In fact, we are taking new forms of human-powered mobility into consideration. One example is the size of car parks, which are generally getting smaller. And this is not just because we are building close to stations for people who will presumably be taking the train, but also, and most importantly, because the world is changing. Owning our own cars is no longer necessarily the reality of the future. So you see the “smart city” is not so much a concept as an adaptation. Towns and cities are becoming “smart” by themselves!

 

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Jean-Baptiste Ferrari
Jean-Baptiste Ferrari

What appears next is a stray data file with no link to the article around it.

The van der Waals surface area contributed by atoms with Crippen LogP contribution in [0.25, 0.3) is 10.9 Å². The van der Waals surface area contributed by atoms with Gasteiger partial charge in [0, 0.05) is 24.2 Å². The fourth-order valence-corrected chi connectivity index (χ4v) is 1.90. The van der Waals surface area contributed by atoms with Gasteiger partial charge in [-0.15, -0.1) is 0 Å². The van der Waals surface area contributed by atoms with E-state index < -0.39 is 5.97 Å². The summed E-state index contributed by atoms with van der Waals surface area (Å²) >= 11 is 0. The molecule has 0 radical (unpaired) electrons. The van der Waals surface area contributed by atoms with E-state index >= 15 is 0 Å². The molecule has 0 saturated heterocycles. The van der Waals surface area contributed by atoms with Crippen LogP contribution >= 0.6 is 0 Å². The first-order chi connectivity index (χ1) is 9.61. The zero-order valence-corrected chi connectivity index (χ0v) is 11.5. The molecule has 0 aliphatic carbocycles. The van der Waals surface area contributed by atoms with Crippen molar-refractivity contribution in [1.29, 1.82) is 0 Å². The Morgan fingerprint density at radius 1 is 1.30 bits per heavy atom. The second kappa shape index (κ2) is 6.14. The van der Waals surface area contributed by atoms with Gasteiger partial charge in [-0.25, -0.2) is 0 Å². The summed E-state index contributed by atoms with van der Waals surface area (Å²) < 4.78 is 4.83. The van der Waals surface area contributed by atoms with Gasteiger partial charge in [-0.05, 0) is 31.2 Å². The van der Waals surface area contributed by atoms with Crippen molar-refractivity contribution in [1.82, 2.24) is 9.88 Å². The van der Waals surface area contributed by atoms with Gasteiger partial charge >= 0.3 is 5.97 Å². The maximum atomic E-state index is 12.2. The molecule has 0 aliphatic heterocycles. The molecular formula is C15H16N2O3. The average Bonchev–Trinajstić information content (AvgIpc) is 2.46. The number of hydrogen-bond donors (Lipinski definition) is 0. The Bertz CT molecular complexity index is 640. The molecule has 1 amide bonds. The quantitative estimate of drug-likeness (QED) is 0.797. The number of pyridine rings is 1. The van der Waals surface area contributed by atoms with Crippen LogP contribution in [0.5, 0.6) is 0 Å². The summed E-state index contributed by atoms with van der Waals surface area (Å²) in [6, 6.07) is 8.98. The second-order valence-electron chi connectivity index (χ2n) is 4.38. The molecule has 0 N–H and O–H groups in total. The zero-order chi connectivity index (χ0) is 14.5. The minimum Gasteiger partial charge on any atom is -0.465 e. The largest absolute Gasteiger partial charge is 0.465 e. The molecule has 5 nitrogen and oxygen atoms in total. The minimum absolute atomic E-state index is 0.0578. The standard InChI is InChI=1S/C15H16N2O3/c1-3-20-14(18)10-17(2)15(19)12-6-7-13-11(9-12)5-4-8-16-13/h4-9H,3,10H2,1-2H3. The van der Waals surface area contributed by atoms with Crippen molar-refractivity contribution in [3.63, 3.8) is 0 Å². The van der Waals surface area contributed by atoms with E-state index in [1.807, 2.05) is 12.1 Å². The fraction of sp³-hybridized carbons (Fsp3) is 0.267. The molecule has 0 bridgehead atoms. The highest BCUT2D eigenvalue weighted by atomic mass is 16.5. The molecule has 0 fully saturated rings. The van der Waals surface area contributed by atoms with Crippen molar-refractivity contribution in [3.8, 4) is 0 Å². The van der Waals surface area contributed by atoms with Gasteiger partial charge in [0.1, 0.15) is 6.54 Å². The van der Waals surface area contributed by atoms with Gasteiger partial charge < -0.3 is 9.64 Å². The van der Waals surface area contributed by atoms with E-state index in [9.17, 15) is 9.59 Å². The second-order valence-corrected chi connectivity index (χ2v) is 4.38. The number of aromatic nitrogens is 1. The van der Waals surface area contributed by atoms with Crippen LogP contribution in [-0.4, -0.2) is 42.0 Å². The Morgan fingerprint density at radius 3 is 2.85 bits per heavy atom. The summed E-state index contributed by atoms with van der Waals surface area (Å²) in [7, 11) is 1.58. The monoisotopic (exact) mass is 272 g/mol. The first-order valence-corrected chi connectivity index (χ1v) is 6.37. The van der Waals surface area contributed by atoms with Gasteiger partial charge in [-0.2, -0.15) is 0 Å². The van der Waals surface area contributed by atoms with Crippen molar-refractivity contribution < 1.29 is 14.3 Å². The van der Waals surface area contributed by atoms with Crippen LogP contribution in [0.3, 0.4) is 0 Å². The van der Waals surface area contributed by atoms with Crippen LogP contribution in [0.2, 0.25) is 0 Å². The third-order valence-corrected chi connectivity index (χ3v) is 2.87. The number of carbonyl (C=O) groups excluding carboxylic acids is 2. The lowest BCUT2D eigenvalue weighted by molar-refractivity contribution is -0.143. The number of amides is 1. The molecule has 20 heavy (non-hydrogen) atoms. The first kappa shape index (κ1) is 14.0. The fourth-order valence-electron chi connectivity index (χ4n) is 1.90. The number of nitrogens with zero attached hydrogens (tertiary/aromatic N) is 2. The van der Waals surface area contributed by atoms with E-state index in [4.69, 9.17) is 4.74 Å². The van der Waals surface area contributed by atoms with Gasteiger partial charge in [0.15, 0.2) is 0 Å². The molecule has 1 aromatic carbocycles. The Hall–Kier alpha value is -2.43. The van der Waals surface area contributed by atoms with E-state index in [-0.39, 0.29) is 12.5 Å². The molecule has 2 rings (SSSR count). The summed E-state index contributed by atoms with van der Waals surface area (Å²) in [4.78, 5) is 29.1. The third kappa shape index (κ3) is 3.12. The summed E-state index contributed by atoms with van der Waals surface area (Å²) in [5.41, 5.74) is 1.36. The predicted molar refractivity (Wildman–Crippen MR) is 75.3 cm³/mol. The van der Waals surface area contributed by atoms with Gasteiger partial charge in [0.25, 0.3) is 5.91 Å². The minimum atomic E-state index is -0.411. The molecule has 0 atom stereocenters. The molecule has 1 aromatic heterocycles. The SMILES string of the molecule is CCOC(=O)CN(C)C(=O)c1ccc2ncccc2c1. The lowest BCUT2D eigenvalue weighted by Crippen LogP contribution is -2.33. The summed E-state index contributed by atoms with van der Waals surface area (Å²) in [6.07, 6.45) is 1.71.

Jean-Baptiste Ferrari was born in Lausanne in 1948. He studied at the Ecole Polytechnique Fédérale de Lausanne (EPFL), completing his degree in 1972 and receiving a prize from the Swiss Society of Engineers and Architects (SIA). During his studies, he worked as an apprentice to architects Jean-Marc Lamunière in Geneva and Fonso Boschetti in Lausanne. Jean-Baptiste Ferrari set up his own architectural practice in Lausanne in 1986. He also served as President of the Vaud section of the SIA from 1988 to 1990. He is a member of numerous judging panels for architecture competitions and is currently involved in the Chamber of Architects of the Canton of Vaud.